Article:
But let’s keep pushing and ask, “What do they think they’re getting here? What’s animating them to support this kind of a deal?” It seems the main thing they hope to get by voting for someone like Donald Trump is a different sort of interest: respect. They hope their status and position in society will be reaffirmed. They’re pushing back against all these new people who are demanding “equality.” By that, I mean people of color and immigrants. I’m also talking about women who are demanding equal pay and an end to traditional patriarchy, as well as sexual-orientation minorities and non-Christians.
Additionally, often Trump voters feel disrespected by a condescending cultural elite. We used to think of the “elite” as the titans of wealth, the lords of industry who wield their wealth to boss around the little guy. But Republicans since the 1950s have been very successful in shifting resentment from the rich and powerful to the cultural elites, the Hollywood liberals, the mainstream media and university professors – all of these progressives who supposedly despise the working man. Supporting a boorish billionaire like Donald Trump lets people poke their finger in the eye of those cultural elites. Though I would ask: who truly condescends to working people? The cultural elite who insist on humane values? Or the billionaires who manipulate people’s fears?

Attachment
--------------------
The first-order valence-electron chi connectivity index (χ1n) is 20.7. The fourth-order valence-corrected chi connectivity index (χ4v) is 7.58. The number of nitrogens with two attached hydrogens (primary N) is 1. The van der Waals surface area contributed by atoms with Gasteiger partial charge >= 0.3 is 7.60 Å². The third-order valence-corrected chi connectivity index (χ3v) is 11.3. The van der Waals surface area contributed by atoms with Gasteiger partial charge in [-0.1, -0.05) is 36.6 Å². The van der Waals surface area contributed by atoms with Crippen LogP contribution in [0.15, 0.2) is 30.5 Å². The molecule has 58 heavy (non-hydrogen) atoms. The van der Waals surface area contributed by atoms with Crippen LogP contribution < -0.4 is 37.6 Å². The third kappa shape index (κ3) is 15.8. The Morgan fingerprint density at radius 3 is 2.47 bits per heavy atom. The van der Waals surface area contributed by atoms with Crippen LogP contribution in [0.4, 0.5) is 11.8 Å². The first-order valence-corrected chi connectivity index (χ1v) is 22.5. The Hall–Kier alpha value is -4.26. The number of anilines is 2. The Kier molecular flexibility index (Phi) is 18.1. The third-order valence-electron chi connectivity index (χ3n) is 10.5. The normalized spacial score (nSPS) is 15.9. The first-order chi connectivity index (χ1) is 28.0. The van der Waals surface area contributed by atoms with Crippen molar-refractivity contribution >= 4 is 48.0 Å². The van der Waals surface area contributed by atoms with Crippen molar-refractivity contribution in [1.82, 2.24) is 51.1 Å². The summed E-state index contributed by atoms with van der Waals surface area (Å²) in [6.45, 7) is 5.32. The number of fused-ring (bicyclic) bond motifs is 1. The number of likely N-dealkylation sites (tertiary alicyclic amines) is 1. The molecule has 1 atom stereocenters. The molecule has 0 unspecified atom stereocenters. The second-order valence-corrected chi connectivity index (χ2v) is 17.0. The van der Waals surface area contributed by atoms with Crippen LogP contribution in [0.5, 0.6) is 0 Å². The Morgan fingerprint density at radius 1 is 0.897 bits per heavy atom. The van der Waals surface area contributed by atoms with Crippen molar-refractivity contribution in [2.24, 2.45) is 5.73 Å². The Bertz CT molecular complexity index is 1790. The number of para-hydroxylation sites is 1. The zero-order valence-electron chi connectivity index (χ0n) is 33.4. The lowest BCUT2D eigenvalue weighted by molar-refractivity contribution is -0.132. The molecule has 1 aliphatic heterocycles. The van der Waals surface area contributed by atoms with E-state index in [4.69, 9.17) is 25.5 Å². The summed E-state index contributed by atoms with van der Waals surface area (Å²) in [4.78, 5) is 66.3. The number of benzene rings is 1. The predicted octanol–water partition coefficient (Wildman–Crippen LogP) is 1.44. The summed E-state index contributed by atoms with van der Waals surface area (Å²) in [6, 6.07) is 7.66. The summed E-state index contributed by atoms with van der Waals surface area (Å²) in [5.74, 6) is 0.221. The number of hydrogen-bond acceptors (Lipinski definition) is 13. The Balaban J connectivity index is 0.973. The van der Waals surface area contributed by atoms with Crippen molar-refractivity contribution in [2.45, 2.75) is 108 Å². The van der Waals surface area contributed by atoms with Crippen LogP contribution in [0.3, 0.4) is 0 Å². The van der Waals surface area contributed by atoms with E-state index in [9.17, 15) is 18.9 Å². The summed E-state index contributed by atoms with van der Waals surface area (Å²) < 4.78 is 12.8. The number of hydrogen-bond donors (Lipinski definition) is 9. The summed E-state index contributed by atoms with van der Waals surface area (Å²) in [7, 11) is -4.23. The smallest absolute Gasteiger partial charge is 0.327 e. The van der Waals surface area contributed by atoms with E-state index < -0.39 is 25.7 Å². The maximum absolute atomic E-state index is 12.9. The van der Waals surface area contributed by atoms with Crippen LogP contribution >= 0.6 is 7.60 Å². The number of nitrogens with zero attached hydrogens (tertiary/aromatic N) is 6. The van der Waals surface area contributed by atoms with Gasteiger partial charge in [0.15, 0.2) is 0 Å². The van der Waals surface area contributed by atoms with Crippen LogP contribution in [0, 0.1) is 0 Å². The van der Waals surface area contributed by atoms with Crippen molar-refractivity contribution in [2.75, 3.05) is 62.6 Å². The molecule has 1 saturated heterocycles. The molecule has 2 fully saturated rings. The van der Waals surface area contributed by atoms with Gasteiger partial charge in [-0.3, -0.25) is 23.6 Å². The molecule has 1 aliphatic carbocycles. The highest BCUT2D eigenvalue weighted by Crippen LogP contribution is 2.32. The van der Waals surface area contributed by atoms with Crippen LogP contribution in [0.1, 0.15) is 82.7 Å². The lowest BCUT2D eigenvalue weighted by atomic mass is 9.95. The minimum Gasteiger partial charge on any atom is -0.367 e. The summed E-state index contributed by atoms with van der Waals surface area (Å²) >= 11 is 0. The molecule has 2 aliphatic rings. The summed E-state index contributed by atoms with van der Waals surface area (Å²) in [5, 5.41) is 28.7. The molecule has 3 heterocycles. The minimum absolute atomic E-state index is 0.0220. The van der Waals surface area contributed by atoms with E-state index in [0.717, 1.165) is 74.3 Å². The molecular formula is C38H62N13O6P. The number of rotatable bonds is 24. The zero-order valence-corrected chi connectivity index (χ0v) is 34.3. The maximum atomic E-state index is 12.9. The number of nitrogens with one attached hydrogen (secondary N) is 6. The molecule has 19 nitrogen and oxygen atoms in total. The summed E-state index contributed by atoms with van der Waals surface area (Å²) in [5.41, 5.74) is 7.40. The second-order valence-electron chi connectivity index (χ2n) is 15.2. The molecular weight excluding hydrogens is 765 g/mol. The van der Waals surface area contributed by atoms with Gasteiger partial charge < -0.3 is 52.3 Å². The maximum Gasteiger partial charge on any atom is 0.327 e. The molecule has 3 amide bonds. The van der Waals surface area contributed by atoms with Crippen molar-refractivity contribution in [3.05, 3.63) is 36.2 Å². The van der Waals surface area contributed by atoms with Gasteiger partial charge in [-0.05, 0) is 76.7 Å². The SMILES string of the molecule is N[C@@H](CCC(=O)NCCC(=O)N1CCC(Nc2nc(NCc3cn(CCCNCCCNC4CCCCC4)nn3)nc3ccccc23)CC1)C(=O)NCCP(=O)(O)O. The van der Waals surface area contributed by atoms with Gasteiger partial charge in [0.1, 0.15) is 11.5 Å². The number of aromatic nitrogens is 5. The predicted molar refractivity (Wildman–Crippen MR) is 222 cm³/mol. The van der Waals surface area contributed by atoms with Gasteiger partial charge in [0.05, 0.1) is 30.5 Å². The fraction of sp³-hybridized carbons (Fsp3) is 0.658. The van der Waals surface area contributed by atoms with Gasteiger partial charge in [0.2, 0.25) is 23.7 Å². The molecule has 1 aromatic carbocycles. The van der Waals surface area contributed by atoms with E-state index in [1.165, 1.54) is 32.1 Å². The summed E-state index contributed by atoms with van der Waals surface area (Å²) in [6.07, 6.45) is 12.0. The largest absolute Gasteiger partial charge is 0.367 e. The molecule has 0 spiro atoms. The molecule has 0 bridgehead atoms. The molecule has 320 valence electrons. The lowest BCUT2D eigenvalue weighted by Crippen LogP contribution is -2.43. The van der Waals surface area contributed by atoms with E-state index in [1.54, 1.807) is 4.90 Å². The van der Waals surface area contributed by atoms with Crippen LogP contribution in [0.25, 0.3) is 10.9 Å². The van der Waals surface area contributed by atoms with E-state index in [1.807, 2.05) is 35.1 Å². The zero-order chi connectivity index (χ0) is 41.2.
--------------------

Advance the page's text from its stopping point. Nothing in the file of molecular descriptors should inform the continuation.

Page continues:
In any event, what people are voting for is a chance for self-respect. They want to feel respected. They want to preserve and restore a status they feel has been taken away from them. We need to understand the importance of respect and feeling like you belong and that you’re recognized.
We also need to understand that everybody ought to feel that way—and that it’s morally wrong to rebuild one’s status by tearing others down. It’s immoral. If the goal is to feel that you’re respected and you belong, the moral solution is to build a community of mutual respect and belonging.
We also need to show that by building social solidarity, we can actually take power back from the billionaire class. It’s important to shift the language toward that and away from “voting against their own self-interests.”
-By Bob Mook
Want to hear more from Professor López? Join us for breakfast and conversation with him on Oct. 6 at CCLP’s Fourth Annual Pathways from Poverty Breakfast.